Now referring to FIG. 1, in some embodiments, the coils of the shock absorber are chamfered 121 to form a trapezoidal cross-section. These chamfers provide an enhanced range of motion to the shock absorber. Therefore, in some embodiments, there is provided an intervertebral motion disc comprising:

a) a first prosthetic vertebral endplate comprising:

    • i) a first outer surface adapted to mate with a first vertebral body,
    • ii) a first inner surface comprising an first peripheral surface and a first articulation surface,
    • iii) a body portion connecting the first inner and outer surfaces,

b) a second prosthetic vertebral endplate comprising:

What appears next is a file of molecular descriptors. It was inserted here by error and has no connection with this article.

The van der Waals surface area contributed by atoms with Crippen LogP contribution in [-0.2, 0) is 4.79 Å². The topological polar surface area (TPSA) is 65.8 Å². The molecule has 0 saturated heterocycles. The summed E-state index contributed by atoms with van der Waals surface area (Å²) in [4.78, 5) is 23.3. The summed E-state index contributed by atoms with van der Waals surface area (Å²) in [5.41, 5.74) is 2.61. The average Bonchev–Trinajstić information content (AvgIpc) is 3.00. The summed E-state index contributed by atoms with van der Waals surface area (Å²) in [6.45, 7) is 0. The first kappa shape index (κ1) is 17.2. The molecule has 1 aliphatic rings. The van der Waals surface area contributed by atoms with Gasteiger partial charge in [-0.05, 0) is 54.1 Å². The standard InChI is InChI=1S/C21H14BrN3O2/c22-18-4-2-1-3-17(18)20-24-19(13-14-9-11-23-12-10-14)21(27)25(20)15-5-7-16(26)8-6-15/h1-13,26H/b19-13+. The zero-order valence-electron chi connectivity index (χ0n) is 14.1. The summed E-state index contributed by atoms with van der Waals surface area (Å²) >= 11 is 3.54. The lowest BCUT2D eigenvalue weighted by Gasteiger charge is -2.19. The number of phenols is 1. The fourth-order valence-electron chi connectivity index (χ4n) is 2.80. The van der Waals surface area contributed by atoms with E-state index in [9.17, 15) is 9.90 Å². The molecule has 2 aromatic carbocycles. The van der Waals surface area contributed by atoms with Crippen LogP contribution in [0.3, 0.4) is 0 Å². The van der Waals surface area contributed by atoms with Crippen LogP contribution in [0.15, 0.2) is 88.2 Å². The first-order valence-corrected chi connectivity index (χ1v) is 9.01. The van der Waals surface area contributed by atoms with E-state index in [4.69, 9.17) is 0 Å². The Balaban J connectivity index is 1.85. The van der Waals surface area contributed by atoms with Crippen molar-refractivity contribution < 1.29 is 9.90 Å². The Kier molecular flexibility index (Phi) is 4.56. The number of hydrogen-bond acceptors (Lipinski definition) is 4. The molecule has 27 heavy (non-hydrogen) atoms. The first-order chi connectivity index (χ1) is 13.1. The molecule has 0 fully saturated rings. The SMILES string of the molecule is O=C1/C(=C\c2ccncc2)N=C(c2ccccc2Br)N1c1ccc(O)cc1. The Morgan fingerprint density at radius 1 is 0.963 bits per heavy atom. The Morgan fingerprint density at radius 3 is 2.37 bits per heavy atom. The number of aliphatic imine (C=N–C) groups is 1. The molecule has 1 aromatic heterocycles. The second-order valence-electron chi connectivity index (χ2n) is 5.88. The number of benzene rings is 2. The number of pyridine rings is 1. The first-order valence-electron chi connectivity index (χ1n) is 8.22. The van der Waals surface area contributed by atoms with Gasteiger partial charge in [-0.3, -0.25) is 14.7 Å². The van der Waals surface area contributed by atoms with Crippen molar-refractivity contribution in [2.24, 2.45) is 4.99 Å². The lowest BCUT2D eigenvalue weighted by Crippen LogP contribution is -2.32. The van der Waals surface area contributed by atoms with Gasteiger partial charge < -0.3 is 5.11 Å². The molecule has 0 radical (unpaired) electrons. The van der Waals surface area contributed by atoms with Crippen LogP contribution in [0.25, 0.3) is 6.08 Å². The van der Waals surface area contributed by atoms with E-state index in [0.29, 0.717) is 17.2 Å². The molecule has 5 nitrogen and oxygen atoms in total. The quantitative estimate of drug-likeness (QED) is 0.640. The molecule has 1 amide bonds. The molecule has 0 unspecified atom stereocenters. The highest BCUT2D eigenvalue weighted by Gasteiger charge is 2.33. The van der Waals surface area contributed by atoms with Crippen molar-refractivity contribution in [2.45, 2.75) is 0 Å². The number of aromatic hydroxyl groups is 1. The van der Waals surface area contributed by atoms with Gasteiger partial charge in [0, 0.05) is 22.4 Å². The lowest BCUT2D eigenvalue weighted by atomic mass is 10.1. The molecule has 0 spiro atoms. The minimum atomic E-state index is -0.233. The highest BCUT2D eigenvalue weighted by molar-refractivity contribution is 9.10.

• i) a second outer surface adapted to mate with a second vertebral body, and
    • ii) a second inner surface comprising a second peripheral surface and a second articulation surface,
    • iii) a body portion connecting the second inner and outer surfaces,

c) a peripheral, helical shock-absorbing component comprising:

    • i) a first end portion contacting the first endplate, and
    • ii) a second end portion contacting the second endplate, and
    • iii) a coil forming an axial channel, wherein a transverse cross section of the coil is chamfered,
      wherein the first articulation surface opposes the second articulation surface, and wherein the first and second endplates are present within the axial channel of the shock-absorbing component.